(MILWAUKEE) — Former President Barack Obama will address supporters Day 3 of the Democratic National Convention Wednesday and Sen. Kamala Harris, D-Calif., accepts the party’s nomination for vice president — making official her place in history as the first Black woman and first person of Indian descent to be nominated for national office by a major political party.

Under Democrats’ theme of “A More Perfect Union,” Harris will deliver remarks from the Chase Center in Wilmington, Delaware, the same venue former Vice President Joe Biden is slated to use for his acceptance speech on Thursday, effectively kicking off their fall campaign.

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9:15 p.m. Gabby Giffords: ‘I have not lost my voice’

In an opening segment focused on ending gun violence, former Rep. Gabby Giffords — a victim of a mass shooting — reminded viewers that “we can be on the right side of history.”

“I’ve known the darkest of days, days of pain and uncertain recovery,” said Giffords. “But confronted by despair, I’ve summoned hope. Confronted by paralysis and aphasia, I’ve responded with grit and determination. I put one foot in front of the other. I found one word and then I found another. My recovery is a daily fight, but fighting makes me stronger. Words once came easily; today I struggle with speech. But I have not lost my voice.”

“America needs all of us to speak out, even when you have to fight to find the words,” she continued.

9:10 p.m. Harris opens the convention with brief remarks

Sen. Kamala Harris gave brief remarks at the top of the third night of the convention.

Her remarks focused on the importance of voting and making a plan to vote amid concerns about obstacles to casting ballots.

“I know many of you plan to vote this year, but amidst the excitement and enthusiasm for this election, you’ve also heard about obstacles and misinformation and folks making it harder for you to cast your ballot. So I think we need to ask ourselves, why don’t they want us to vote? Why is there so much effort to silence our voices?” she asked. “And the answer is because when we vote, things change. When we vote, things get better. When we vote, we address the need for all people to be treated with dignity and respect in our country. So each of us needs a plan. A voting plan.”

Kamala Harris gives remarks on voting at start of night three of the #DemConvention.

"We need to ask ourselves: why don't they want us to vote?…Because when we vote, things change. When we vote, things get better."

— ABC News Politics (@ABCPolitics) August 20, 2020

9 p.m. Night 3 of the DNC is underway

DNC Permanent Convention Chair, Rep. Bennie Thompson, D-Miss., gavels in the third night of the DNC.

8:43 p.m. Previewing night 3 of the DNC

ABC News Deputy Political Director MaryAlice Parks discusses what to watch for on the third night of theDNC, including speeches from Sen. Kamala Harris and House Speaker Nancy Pelosi.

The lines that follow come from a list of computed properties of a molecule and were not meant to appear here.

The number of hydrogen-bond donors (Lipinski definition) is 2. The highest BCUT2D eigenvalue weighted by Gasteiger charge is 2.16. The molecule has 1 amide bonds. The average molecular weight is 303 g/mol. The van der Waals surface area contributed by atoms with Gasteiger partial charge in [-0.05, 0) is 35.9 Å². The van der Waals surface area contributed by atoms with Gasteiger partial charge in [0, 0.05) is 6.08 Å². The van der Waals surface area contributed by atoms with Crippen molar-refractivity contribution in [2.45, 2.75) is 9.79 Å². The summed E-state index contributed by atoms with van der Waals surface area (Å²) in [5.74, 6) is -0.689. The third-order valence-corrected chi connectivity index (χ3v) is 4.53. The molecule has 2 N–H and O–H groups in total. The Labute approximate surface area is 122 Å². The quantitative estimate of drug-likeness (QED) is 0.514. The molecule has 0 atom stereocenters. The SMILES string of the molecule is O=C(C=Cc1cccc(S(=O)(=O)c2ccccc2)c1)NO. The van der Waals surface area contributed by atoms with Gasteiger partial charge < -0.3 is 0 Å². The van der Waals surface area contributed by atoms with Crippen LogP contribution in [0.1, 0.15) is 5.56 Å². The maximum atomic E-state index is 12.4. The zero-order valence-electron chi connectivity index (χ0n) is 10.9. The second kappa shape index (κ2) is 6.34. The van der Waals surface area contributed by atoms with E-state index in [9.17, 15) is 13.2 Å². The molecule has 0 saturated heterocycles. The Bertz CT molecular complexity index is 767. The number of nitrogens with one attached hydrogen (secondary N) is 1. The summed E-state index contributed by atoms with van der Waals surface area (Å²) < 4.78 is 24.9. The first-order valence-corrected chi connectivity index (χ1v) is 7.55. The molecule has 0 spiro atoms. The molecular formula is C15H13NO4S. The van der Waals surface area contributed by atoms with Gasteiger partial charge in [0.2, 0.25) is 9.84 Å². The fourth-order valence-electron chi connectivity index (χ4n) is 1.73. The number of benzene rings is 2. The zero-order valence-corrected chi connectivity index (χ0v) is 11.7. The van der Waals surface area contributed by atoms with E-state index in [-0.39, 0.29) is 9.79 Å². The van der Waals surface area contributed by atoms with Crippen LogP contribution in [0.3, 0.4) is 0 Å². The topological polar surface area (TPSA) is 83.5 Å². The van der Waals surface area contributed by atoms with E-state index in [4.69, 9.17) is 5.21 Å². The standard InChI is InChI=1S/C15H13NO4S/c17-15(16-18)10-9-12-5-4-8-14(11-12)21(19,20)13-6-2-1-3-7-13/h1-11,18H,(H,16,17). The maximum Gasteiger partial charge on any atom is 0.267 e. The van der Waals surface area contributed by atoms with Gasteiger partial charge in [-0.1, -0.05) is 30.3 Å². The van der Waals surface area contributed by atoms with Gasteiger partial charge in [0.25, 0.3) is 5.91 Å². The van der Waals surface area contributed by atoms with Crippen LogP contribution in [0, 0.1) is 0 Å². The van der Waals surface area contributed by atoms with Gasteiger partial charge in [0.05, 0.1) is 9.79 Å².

“It’s very clear that Democrats want to remind voters that they’re the ones with the huge edge with women,” she told ABC News’ Linsey Davis on ABC News Live Prime.

8:39 p.m. Harris to open the convention with brief remarks

Kate Bedingfield, Biden’s deputy campaign manager and communications director, laid out — in slightly more detail — what we can expect from Harris’ acceptance speech, telling reporters to expect remarks that hit on both her personal story and about how her and Biden’s leadership contrasts with President Trump’s.

“I think what she really hopes tonight is that people will see themselves in her speech. You’re going to hear her tell her own story — highlight the examples and experiences of others that resonate with her. You’re going to hear her really talk about her life and how her growing up, shaped her,” Bedingfield said.

“She will set out a vision for a more inclusive nation in which everyone is welcome and given equal opportunity and protection under the law. And she will — ultimately she’s going to make the case for electing Joe Biden. She is going to show why he is uniquely the leader for this moment. She’s going to draw a really clear contrast with the build leadership of Donald Trump. And she’s really going to make a robust case to the American people that the Biden-Harris administration is going to be about bringing people together, making sure everybody has a seat at the table, being inclusive, and that couldn’t be a stronger contrast with the divisive way that Donald Trump has tried to lead this country,” Bedingfield added.

— ABC News’ John Verhovek, Kendall Karson and Molly Nagle

8:30 p.m. Harris to open the convention with brief remarks

The campaign said Sen. Kamala Harris will speak at opening the third night of the DNC and then return later for her full remarks later in the program.

“There is incredible excitement around Senator Harris joining the ticket, and we want people to hear from her as much as possible,” according to the campaign.

8:11 p.m. Trump responds to excerpts of Obama’s remarks

At a White House news conference, the president was asked about excerpts from Obama’s speech at the DNC, where he said, he hoped President Donald Trump “might come to feel the weight of the office and discover some reverence for the democracy that had been placed in his care. But he never did.”

“You know, when I listen to that and then I see the horror that he’s left us, the stupidity of the transactions that he made. Look what we’re doing. We have our great border wall, we have security, we have the UAE deal which has been universally praised by people that aren’t exactly fans of Donald Trump for various reasons.When I look at what we have — look at how bad he was. How ineffective a president he was. He was so ineffective, so terrible, Trump said.

“President Obama did not do a good job. The reason I’m here is because of president Obama and Joe Biden,” he continued.

8:03 p.m. Campaign: Spotlight to stay on Sen. Kamala Harris